(Reuters) -Mexico’s economy grew 0.9% in the third quarter from the previous three-month period, national statistics agency INEGI said on Friday, boosted mainly by the primary sector and despite an ongoing aggressive monetary tightening cycle.
The quarterly growth, Mexico’s third in a row, came in slightly below economists’ expectations, which stood at 1.0% in a Reuters poll – the same level INEGI preliminary data showed late last month.
Repeating a trend from the previous quarter, Latin America’s second-largest economy posted across-the-board growth in the period, with primary, secondary and tertiary sectors expanding 2%, 0.6% and 1.1%, respectively.
The economic expansion comes even as the Bank of Mexico pursues an aggressive tightening cycle to rein in stubbornly high inflation which has taken interest rates to a record 10% this year.
Tighter monetary conditions, however, are expected to slow Mexico’s GDP growth, and President Andres Manuel Lopez Obrador has recently asked the central bank to balance fighting inflation with the need to protect economic growth.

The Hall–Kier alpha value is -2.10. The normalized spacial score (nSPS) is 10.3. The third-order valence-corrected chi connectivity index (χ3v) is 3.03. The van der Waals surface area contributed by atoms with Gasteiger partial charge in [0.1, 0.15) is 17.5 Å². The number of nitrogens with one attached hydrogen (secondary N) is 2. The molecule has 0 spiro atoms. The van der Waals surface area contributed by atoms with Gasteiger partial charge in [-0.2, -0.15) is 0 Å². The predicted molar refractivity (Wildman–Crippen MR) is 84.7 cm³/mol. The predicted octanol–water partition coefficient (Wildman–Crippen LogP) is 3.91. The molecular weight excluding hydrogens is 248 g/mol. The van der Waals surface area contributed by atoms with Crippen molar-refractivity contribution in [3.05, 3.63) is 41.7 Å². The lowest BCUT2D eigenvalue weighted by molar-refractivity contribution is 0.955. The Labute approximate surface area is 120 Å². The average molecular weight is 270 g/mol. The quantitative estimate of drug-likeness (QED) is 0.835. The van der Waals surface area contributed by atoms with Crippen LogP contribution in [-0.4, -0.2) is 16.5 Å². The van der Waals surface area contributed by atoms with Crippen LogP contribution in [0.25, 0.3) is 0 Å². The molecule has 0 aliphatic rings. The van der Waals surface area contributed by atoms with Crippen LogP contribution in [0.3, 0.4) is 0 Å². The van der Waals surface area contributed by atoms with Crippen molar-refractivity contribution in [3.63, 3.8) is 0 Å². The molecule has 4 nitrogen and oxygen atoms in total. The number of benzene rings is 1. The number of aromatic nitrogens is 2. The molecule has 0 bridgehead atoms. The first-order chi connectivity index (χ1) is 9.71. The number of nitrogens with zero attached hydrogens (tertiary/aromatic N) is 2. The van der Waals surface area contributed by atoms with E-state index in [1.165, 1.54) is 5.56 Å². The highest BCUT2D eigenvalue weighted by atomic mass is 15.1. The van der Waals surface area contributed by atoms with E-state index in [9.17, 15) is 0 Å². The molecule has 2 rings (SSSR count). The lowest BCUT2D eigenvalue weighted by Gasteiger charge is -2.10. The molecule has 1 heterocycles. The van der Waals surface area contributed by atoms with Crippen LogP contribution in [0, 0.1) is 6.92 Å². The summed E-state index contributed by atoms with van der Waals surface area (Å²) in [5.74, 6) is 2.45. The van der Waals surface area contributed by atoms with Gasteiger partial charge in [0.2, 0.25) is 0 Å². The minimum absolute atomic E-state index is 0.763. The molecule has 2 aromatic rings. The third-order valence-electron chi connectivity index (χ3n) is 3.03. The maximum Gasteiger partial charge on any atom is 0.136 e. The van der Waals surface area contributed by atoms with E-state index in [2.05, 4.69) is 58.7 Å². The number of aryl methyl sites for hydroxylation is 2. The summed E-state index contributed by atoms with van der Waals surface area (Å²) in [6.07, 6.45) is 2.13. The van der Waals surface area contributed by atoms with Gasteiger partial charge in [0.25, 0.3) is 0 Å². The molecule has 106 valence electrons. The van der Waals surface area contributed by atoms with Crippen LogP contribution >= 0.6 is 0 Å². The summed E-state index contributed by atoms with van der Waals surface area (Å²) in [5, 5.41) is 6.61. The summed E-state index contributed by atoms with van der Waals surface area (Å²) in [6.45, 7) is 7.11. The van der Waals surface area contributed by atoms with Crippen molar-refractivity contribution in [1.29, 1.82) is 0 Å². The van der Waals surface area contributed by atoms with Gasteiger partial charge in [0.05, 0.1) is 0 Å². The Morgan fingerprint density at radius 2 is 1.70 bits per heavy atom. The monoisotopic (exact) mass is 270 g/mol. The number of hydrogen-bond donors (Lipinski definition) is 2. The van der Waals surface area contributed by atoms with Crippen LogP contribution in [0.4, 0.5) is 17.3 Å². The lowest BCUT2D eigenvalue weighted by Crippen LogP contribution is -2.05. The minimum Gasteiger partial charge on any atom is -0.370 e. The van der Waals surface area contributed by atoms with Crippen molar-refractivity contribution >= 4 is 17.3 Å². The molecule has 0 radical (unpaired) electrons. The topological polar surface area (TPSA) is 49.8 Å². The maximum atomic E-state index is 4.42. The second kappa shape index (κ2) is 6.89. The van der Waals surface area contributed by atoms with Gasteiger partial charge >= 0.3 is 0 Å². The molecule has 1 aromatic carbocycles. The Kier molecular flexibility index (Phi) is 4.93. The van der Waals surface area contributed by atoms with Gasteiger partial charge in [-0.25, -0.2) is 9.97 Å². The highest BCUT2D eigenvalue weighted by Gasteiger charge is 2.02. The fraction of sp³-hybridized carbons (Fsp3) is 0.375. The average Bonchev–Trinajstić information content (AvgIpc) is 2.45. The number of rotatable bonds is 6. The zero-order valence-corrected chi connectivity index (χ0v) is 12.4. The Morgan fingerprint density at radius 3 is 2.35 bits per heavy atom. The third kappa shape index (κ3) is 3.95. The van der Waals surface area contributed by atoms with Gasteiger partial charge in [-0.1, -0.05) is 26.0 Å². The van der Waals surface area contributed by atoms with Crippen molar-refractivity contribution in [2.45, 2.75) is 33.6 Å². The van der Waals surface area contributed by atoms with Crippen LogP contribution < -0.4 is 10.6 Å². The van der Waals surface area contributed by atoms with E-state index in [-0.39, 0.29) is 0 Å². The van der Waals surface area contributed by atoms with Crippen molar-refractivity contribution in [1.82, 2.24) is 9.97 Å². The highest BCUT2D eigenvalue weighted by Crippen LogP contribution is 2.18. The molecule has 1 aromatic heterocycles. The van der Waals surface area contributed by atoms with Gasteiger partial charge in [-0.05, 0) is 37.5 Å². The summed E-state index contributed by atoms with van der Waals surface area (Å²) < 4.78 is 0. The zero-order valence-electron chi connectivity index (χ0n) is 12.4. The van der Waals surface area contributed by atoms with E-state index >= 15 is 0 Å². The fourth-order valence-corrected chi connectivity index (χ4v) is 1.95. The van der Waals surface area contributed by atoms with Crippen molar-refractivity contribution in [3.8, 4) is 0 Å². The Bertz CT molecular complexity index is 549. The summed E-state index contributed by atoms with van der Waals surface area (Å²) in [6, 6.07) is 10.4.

“The economy has remained resilient so far this year, which will give sufficient ammunition to Banxico to keep tightening in the near term,” said Andres Abadia, chief Latin America economist at Pantheon Macroeconomics.
“But risks for the Mexican economy during 2023 remain massively tilted to the downside.”
Fitch Ratings said this month it expected Mexico’s gross domestic product to grow 2.5% in real terms in 2022 and 1.4% next year, while the International Monetary Fund (IMF) forecast an expansion of 2.1% this year and 1.2% in 2023.
In annual terms, INEGI said the country’s economy expanded 4.3% in the third quarter compared to a year earlier, beating expectations of 4.1% growth from economists polled by Reuters.
In a regular news conference Friday, Mexican President Andres Manuel Lopez Obrador said he expects national GDP growth will reach 3% this year, as well as in 2023 and 2024.
Separately, data showed on Friday that Mexico’s economic activity grew 0.7% in September from August and 5.2% from September of 2021, both also ahead of market projections.
(Reporting by Gabriel Araujo; Additional reporting Aida Peláez-Fernández; Editing by Steven Grattan, Christina Fincher and Josie Kao)